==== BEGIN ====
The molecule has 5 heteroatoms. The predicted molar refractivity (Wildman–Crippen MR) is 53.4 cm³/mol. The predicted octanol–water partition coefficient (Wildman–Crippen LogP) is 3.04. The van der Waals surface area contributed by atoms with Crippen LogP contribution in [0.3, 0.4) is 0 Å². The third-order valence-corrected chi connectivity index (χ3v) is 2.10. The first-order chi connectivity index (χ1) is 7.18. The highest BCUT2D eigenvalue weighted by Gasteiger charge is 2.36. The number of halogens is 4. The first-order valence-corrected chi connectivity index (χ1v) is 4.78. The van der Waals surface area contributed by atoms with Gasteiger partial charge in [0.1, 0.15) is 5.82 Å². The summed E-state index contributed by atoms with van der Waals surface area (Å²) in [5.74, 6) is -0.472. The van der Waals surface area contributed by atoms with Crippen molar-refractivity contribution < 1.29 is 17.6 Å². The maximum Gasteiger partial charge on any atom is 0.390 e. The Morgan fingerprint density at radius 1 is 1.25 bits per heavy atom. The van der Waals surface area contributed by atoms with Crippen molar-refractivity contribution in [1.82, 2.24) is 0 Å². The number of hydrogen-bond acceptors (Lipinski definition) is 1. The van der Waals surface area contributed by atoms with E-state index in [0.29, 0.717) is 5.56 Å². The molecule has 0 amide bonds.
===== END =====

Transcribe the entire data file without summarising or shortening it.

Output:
The molecule has 5 heteroatoms. The predicted molar refractivity (Wildman–Crippen MR) is 53.4 cm³/mol. The predicted octanol–water partition coefficient (Wildman–Crippen LogP) is 3.04. The van der Waals surface area contributed by atoms with Crippen LogP contribution in [0.3, 0.4) is 0 Å². The third-order valence-corrected chi connectivity index (χ3v) is 2.10. The first-order chi connectivity index (χ1) is 7.18. The highest BCUT2D eigenvalue weighted by Gasteiger charge is 2.36. The number of halogens is 4. The first-order valence-corrected chi connectivity index (χ1v) is 4.78. The van der Waals surface area contributed by atoms with Gasteiger partial charge in [0.1, 0.15) is 5.82 Å². The summed E-state index contributed by atoms with van der Waals surface area (Å²) in [5.74, 6) is -0.472. The van der Waals surface area contributed by atoms with Crippen molar-refractivity contribution < 1.29 is 17.6 Å². The maximum Gasteiger partial charge on any atom is 0.390 e. The Morgan fingerprint density at radius 1 is 1.25 bits per heavy atom. The van der Waals surface area contributed by atoms with Crippen molar-refractivity contribution in [1.82, 2.24) is 0 Å². The number of hydrogen-bond acceptors (Lipinski definition) is 1. The van der Waals surface area contributed by atoms with E-state index in [0.29, 0.717) is 5.56 Å². The molecule has 0 amide bonds.